Building a relationship-based strategy is not easy. With the need to use real-time customer data and build an internal logic around what services should be offered at what time, many have leveraged outside resources to assist with the process of generating highly personalized engagement. According to the study, just slightly over one quarter (28%) believe they can provide highly personalized experiences today.
Beyond being able to access real-time insights internally, organizations are feeling pressures on the outside to improve their delivery of products and services. Almost 7 out of 10 organizations felt the pressure from fintech vendors to do better than what they are able to do today.
When organizations were asked what were the major challenges with their current selling tools that are available to address the desire to provide a personalized, relationship-based sales platform, the availability of eta insights from across the organization was again at the top of the list. In addition, having the right technology to deliver on the promise was also found to be a significant challenge.
As can be seen, most organizations are still using traditional CRM systems or operational systems to support a personalized interaction. Far fewer organizations are using the more sophisticated tools that are paramount in delivery of a real-time, customer-centric solution.
So, while more than 60% of organizations agree that a shift towards-relationship-based selling is needed, they are limited in their ability to deliver these solutions by the data and tools available. Six out of ten organizations surveyed believed that a multilayered and integrated platform was needed to replace their traditional CRM systems. A full 71% of these organizations believed such a platform would be “very valuable”.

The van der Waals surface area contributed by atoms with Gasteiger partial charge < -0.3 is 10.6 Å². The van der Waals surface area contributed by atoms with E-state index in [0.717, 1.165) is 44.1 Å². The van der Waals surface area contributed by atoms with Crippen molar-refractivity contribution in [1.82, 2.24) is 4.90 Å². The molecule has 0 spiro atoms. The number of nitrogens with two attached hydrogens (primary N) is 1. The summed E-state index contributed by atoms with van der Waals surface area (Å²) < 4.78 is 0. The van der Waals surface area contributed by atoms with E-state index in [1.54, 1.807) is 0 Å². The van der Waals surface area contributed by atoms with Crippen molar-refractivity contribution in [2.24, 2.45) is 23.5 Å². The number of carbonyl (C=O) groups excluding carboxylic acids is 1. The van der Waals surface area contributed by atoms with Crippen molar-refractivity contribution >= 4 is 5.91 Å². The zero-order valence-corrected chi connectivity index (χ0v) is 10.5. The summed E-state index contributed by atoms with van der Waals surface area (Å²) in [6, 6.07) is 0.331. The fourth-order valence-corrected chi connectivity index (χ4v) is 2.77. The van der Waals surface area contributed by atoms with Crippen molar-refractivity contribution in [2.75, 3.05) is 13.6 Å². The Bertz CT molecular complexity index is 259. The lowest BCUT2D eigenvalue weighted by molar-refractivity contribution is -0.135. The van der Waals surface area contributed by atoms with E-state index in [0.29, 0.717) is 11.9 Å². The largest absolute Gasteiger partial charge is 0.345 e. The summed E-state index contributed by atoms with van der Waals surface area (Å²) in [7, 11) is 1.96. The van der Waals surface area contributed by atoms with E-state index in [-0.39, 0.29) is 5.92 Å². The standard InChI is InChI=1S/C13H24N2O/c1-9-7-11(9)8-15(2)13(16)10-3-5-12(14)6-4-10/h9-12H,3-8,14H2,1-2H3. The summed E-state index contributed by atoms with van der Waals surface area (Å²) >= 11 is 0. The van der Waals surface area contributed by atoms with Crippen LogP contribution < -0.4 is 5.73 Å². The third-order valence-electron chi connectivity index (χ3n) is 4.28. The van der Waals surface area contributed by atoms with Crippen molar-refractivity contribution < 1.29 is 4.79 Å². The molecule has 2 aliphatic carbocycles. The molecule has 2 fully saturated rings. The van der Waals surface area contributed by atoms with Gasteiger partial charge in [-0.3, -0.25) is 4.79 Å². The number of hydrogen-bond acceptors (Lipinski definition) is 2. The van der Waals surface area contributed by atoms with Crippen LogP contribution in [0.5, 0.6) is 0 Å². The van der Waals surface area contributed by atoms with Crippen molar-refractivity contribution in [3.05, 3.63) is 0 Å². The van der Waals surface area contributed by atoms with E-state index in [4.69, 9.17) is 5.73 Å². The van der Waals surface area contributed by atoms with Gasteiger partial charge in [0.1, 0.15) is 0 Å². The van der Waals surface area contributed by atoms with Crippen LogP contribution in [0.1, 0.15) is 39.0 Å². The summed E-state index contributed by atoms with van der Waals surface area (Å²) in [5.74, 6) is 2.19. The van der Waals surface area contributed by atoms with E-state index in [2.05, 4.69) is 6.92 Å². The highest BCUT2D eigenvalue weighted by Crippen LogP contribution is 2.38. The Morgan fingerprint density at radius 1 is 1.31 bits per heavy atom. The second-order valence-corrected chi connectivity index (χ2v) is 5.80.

Actions Needed to Move the Sales Process Forward
With customers demanding more personalized and efficient interactions, and with current solutions not being able to deliver on these expectations, the challenge is to build a better sales process moving forward. This goes beyond simply understanding basic customer insights. There is a need to understand customer needs, behaviors and interactions to move from a product-push to an advisory relationship. This is far different from today’s environment, where products are offered based on the financial institution’s product goals as opposed to the customer’s needs.
When asked which tools would be helpful in delivering on the ‘personalization promise,’ the ability to leverage artificial intelligence was by far the most mentioned tool (88%), with proactive authorization/approval capabilities being the next most mentioned capability (46%). The need for AI and machine learning was expected to have the greatest growth over the next 2 years as well.